Monday Morning Inspiration: First American Woman in Space

Sally Ride

Sally Ride's official astronaut portrait

Photo Courtesy: NASA

Sally Ride was born on May 26th, 1951 in Encino, CA. Older of two daughters, her interest in science grew at an early age. She went on to get a bachelor of science in Physics, a bachelor of arts in English, a master of science and a PhD in physics from Stanford University.

When NASA was looking for woman astronaut candidates in 1977, Sally Ride was one of the six women selected. She became the first American woman in space when she flew aboard Space Shuttle Challenger on June 18th, 1983.

She made two shuttle flights, and later became a champion for science education and a role model for generations. She wrote five science related children’s books and co-founded, Sally Ride Science, to encourage children, especially girls, to study science.

She died of cancer in 2012.

March is Women History Month & Women of Aviation Month.

See Also:

Sally Ride: First American Woman in Space

Today in Transportation History – 1963: The First Woman in Space — Transportation History

Valentina Tereshkova, the first woman in space, landed safely back on Earth after a three-day mission on orbit. Tereshkova was born in central Russia in 1937 to so-called ‘proletarian’ parents, and out of school worked at a textile factory. She developed a passion for skydiving during this period, and this skill brought her to the […]

via Today in Transportation History – 1963: The First Woman in Space — Transportation History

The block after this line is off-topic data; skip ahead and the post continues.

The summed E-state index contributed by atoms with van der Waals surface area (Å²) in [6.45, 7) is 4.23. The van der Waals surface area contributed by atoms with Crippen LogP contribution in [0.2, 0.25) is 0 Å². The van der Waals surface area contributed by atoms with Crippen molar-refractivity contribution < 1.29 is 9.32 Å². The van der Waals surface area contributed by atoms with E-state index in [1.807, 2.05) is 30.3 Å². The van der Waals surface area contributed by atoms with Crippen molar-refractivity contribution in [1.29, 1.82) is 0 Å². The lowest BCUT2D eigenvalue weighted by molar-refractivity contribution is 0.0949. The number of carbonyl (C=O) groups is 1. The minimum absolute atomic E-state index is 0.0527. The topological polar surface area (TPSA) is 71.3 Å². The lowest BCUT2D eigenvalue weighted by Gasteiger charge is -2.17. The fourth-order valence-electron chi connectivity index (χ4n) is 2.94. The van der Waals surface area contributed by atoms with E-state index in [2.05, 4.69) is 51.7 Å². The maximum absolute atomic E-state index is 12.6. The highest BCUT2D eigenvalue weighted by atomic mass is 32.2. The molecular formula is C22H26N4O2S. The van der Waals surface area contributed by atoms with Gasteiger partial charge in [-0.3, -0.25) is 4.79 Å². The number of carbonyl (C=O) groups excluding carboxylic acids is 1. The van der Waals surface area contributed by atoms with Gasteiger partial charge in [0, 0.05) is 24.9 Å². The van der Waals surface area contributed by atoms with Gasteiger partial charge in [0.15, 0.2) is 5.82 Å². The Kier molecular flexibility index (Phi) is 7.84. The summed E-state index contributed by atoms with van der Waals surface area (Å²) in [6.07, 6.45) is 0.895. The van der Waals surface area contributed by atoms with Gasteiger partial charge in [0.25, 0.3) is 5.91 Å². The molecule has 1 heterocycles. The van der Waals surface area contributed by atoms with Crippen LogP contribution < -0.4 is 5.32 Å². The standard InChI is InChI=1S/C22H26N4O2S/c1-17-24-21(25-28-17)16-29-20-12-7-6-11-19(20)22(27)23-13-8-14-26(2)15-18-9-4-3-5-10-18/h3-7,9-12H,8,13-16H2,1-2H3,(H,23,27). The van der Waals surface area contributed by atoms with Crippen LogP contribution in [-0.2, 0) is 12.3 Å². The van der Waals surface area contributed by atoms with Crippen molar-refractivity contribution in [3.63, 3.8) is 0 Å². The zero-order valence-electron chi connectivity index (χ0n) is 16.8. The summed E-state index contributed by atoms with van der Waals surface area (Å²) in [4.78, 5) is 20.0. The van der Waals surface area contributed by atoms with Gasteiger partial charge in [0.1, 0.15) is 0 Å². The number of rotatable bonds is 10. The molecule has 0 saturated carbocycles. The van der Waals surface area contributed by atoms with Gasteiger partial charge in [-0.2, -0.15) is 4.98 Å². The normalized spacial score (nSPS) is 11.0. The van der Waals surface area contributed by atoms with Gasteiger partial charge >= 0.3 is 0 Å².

Asian American Pacific Islander Heritage Month: Sunita Williams, Indian American Astronaut

In December 2006, Sunita Williams became only the second woman of Indian descent to travel to outer space when she was launched on board Space Shuttle Discovery to the International Space Station (ISS). Kalpana Chawla had become the first woman of Indian descent to travel to outer space when she flew on board Space Shuttle […]

via Asian American Pacific Islander Heritage Month: Sunita Williams, Indian American Astronaut — Transportation History

Delta 4 Launch!

Monday Morning Inspiration

You have often heard me rant about the many times I planned, re-planned, visited, waited and still missed a launch. So, in a freak, unexpected, and spur of the moment way, I watched a rocket launch. How weird is that?

Six years ago, I waited almost a week to watch Discovery launch. And came away disappointed.

Two years ago, I made the trek to Florida for the Orion launch. Waited all night, until the mission was scrubbed for the day. Next day, even though I was still in Florida, I chose to not make the trek back to Cape Canaveral for the second attempt the next day. Maybe, I was doomed from watching the launch. Since on this second day, the launch occurred flawlessly at the prescribed time!

Each time I plan a trip to Florida, I check the launch schedule, before I start making my travel plans. It was no different this time. Although, I saw a Delta IV rocket launch scheduled a few days ahead of my trip I knew I couldn’t weave it into my plans considering my extremely busy work and school schedule.

At 12:52 am, a Delta IV rocket launched flawlessly from Cape Canaveral separated from its boosters and went merrily about its mission. Watching NASA TV and the count down I knew the exact moment of the launch. Looking out of my hotel window which conveniently faced south I watched the rocket launch and disappear into orbit.

 No dramatic red glow, as the launch occurred. No camera shot. I neither had my SLR camera or my telephoto lens. Nor a pair of binoculars. And the cell phone shots were just white blobs.

Enjoy the high resolution launch by ULA.

I can finally say, I saw a rocket launch!